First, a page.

When Ericsson delivered its first 5G base station to Verizon in the summer of 2020, the company mentioned that its factory that made the equipment used a 5G private network on the production floor. During a recent webinar, the vendor shared more information about how the private network has increased productivity at the Lewisville, Texas factory, especially during the COVID-19 pandemic.
“Instead of having a technician fly in from Canada or Germany to fix a robot, we actually had one of our technicians put on the HoloLens and follow instructions while the remote technician guided us,” said Paul Tse, 5G customer solutions manager at Ericsson. “It really helped speed up resolution of the problems.”
Tse said Ericsson’s private 5G network also facilitated the implementation of safety protocols. “In March we added ability to inspect for face masks,” he said. “I think one of the great things about 5G and cellular technology is the ability to quickly implement new things, based on sometimes unanticipated demands. With COVID we have been able to implement a couple of use cases for digital adherence including smart badges, where we can track if employees have been too close for too long. We also implemented inspections for making sure people are wearing their anti-static smocks when they enter the factory floor. … Being able to do those quickly without planning a lot of wiring and new cabling was really beneficial to the factory’s operations.”
In addition to enhancing worker safety, the 5G private network is boosting productivity at the factory. Ericsson uses autonomous mobile robots to move the 5G base stations around the floor and says it has been able to reduce labor costs by 65%. Sensor data from connected machinery enables the robots to know where equipment is in real time and retrieve it for testing. “They are not following lines on the floor or prescribed paths,” said Tse. “These are allowed to think for themselves and navigate based on map updates that are provided in real-time.”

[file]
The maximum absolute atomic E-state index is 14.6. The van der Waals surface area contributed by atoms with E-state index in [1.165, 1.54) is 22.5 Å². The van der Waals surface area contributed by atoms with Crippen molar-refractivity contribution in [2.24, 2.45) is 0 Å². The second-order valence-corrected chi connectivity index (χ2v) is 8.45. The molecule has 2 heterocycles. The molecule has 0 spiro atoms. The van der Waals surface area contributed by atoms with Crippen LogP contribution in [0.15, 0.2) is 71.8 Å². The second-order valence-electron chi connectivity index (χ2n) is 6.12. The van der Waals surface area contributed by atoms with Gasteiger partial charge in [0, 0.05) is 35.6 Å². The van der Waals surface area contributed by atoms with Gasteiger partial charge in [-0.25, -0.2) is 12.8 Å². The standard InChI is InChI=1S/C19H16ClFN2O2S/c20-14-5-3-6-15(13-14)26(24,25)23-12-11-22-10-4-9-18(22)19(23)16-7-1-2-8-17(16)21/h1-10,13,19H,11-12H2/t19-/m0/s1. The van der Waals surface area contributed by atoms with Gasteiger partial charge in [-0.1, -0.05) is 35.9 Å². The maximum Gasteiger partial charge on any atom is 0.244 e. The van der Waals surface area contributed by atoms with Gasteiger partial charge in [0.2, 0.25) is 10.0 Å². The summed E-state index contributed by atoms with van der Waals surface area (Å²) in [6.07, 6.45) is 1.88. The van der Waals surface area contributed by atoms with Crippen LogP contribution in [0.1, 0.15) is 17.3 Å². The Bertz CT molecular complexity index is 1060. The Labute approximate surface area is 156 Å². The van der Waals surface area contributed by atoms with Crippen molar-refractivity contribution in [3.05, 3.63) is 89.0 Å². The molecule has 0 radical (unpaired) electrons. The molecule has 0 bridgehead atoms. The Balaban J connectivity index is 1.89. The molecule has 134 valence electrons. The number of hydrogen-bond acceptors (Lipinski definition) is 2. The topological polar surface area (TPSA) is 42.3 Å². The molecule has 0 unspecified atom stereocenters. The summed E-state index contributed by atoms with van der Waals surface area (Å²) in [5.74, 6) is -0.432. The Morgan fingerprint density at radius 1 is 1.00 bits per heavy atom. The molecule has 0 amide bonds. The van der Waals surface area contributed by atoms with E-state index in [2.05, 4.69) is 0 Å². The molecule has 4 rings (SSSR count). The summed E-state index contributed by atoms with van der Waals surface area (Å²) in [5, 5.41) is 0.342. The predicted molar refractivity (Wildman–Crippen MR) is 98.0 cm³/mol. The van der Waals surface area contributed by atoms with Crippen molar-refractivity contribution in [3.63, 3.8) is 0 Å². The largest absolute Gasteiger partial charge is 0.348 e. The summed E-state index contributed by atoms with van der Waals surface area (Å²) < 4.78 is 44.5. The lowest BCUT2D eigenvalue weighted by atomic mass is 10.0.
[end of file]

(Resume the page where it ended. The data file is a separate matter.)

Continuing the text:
Machine-to-machine messages are loaded into a database from which engineers create visualizations that can be used with augmented reality headsets. This is Ericsson’s “digital twin” for the production process, and it has already helped the company save time and money by identifying a materials shortage that was causing a downward trend in board production. The problem has now been corrected, and the trend has been reversed.
Tse said that the private aspect of the 5G network is important not only because of the dedicated bandwidth, but also because some makers of manufacturing equipment don’t want their equipment connected to the internet for security reasons. With a private network, Ericsson can add wireless sensors to previously unconnected equipment.
Greenfield vs. brownfield
Ericsson’s USA 5G Smart Factory was built with a private 5G network in mind, but most manufacturers who leverage this technology in the near term will be adding it to existing factory floors. Private networks are envisioned as complements to existing networks in the near term.
“A private solution effectively lets you stand up a dedicated sensor network without interfering with these other networks,” said David Vasquez, director of partnership development, industrial applications and private networking at Verizon Wireless. Vasquez, who spoke on the webinar that Ericsson produced to showcase its 5G factory, said Verizon has customers who are running 5G private wireless parallel to their existing factory networks. One is Corning, which uses a private 5G network to detect product defects at its fiber production plant in Hickory, North Caroline. Another is Ice Mobility, which he said has cut product packing time by 15-30% in tests of computer vision applications running on a 5G edge platform integrated with Microsoft Azure.
“There is a need to share data across machines, systems, people and processes,” said Vasquez. “This level of digitization could be accelerated with private wireless.”
According to Ericsson, manufacturers who choose to add private wireless to an existing factory can expect a payoff within just a few years. Graham Osborne, EVP Customer Unit Verizon at Ericsson, said the five most beneficial and mature use cases for 5G private networks are autonomous mobile robots, collaborative robots, digital twins, augmented reality and asset condition monitoring. “Any of those use cases, implemented on their own, standalone, has a three-to-five-year payback window,” he said. “However if you implement all of them at the same time then you have a payback of less than two years.”